Didn’t they do well: Unlikely rises to stardom


Looking back at the careers of many of the most loved celebrities, it is a wonder how some – considering their uninspiring beginnings – made it to the top.

Ant and Dec

Now the UK’s favourite presenting pair, it is easy to forget that the Geordie duo began their careers in naff BBC kid’s programmes Why Don’t You? and Byker Grove. They even had time to make a number of cringeworthy hip-hop inspired records before finally landing their breakthrough gig as the hosts of Saturday morning programme SMTV Live. A far cry indeed from the X Factor and Britain’s Got Talent.

Guy Pearce

The English-born star of The King’s Speech, LA Confidential and Memento took the scenic route to stardom. Moving to Australia when he was still a toddler the young Mr Pearce was Mike Young in Neighbours and a bit-part player in Home and Away before Hollywood came calling.

Ian Wright

He might be a second-rate pundit and presenter today but it easy to forget that the former Arsenal and Crystal Palace star was once one of England’s most exciting footballers. The former record goalscorer for the Gunners, who also has 33 caps to his name, was a 22-year-old amateur before exploding into the big time after being spotted for the Eagles while playing for Dulwich Hamlet.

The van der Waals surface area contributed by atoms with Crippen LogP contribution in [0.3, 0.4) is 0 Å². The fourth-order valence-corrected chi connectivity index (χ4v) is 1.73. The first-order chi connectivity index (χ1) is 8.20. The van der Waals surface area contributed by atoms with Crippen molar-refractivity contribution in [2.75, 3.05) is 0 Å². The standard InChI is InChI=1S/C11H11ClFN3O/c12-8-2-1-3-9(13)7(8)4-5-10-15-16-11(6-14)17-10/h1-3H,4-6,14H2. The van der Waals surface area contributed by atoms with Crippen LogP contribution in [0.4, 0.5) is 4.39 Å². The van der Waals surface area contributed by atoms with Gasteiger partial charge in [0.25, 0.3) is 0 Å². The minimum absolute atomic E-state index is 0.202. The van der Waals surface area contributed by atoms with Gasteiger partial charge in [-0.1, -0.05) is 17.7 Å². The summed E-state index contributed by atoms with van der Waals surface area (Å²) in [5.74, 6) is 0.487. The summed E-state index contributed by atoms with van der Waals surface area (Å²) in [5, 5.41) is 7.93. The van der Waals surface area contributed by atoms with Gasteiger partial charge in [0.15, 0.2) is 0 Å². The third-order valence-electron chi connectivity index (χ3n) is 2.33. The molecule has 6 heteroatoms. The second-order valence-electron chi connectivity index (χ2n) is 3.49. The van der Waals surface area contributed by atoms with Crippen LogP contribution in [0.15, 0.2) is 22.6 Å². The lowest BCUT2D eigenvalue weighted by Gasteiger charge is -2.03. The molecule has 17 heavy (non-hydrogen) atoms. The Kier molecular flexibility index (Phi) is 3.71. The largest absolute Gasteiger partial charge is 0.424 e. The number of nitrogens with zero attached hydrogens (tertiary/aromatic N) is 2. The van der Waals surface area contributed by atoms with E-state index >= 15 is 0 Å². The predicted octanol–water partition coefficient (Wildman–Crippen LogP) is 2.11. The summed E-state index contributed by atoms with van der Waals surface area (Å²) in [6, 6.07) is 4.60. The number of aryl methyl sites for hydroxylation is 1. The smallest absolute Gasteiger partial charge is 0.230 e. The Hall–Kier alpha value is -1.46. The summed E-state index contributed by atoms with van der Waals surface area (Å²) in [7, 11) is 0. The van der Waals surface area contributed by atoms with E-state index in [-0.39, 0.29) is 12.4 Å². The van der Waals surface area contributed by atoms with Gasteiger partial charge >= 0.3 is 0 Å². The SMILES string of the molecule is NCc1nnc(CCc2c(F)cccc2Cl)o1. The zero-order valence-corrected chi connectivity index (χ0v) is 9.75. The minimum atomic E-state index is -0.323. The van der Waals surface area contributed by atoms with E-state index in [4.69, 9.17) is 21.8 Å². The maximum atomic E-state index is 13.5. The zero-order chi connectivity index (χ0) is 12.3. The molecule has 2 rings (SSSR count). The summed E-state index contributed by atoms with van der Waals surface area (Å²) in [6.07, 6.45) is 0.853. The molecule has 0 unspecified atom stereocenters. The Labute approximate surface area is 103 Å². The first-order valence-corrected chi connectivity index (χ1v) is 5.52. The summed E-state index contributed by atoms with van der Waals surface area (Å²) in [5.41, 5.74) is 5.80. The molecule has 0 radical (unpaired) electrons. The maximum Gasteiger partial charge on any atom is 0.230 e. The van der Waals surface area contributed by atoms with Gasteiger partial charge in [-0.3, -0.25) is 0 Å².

Happy Gilmore

Adam Sandler’s 1996 character Happy Gilmore was a wannabe hockey player and all-round loser before taking up golf in a bid to save his grandmother’s home. Spotted by one-handed coach Chubbs Peterson, Gilmore’s long drive took pro golf by storm helping the hot-head to victory in the Tour Championship against Shooter McGavin.

Colonel Sanders

The King of fried chicken was a steamboat pilot, farmer and insurance salesman before first serving his trademark to the dishes. He didn’t even develop his secret recipe until he was 49 – leaving him just 41 years to enjoy his finger licking creations until his death in 1980 aged 90.

Advertisements

One thought on “Didn’t they do well: Unlikely rises to stardom

Leave a Reply

Fill in your details below or click an icon to log in:

WordPress.com Logo

You are commenting using your WordPress.com account. Log Out / Change )

Twitter picture

You are commenting using your Twitter account. Log Out / Change )

Facebook photo

You are commenting using your Facebook account. Log Out / Change )

Google+ photo

You are commenting using your Google+ account. Log Out / Change )

Connecting to %s